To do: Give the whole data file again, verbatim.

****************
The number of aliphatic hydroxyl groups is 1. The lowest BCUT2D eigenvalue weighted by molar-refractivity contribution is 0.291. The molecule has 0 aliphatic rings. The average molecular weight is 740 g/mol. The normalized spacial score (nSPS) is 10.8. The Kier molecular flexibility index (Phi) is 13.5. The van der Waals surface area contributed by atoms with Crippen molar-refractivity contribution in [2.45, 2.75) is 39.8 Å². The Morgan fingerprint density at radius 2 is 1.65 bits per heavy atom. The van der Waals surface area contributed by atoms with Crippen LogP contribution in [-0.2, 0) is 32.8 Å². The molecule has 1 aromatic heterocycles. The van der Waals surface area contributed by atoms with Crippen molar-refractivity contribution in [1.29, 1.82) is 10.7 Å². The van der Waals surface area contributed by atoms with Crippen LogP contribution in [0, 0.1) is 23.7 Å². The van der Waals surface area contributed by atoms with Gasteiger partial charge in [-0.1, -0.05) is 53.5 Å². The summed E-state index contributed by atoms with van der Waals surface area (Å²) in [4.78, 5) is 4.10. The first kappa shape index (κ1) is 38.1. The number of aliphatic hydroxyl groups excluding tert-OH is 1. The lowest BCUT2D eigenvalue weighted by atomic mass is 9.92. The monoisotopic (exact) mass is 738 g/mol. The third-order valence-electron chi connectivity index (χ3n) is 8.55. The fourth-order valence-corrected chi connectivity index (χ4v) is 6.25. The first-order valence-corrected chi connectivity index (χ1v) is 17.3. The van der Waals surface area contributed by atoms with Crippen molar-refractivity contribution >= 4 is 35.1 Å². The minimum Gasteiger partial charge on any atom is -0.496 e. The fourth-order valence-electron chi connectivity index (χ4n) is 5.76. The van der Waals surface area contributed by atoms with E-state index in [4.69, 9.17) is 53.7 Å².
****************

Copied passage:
The number of aliphatic hydroxyl groups is 1. The lowest BCUT2D eigenvalue weighted by molar-refractivity contribution is 0.291. The molecule has 0 aliphatic rings. The average molecular weight is 740 g/mol. The normalized spacial score (nSPS) is 10.8. The Kier molecular flexibility index (Phi) is 13.5. The van der Waals surface area contributed by atoms with Crippen molar-refractivity contribution in [2.45, 2.75) is 39.8 Å². The Morgan fingerprint density at radius 2 is 1.65 bits per heavy atom. The van der Waals surface area contributed by atoms with Crippen LogP contribution in [-0.2, 0) is 32.8 Å². The molecule has 1 aromatic heterocycles. The van der Waals surface area contributed by atoms with Crippen molar-refractivity contribution in [1.29, 1.82) is 10.7 Å². The van der Waals surface area contributed by atoms with Crippen LogP contribution in [0, 0.1) is 23.7 Å². The van der Waals surface area contributed by atoms with Gasteiger partial charge in [-0.1, -0.05) is 53.5 Å². The summed E-state index contributed by atoms with van der Waals surface area (Å²) in [4.78, 5) is 4.10. The first kappa shape index (κ1) is 38.1. The number of aliphatic hydroxyl groups excluding tert-OH is 1. The lowest BCUT2D eigenvalue weighted by atomic mass is 9.92. The monoisotopic (exact) mass is 738 g/mol. The third-order valence-electron chi connectivity index (χ3n) is 8.55. The fourth-order valence-corrected chi connectivity index (χ4v) is 6.25. The first-order valence-corrected chi connectivity index (χ1v) is 17.3. The van der Waals surface area contributed by atoms with Crippen molar-refractivity contribution >= 4 is 35.1 Å². The minimum Gasteiger partial charge on any atom is -0.496 e. The fourth-order valence-electron chi connectivity index (χ4n) is 5.76. The van der Waals surface area contributed by atoms with E-state index in [4.69, 9.17) is 53.7 Å².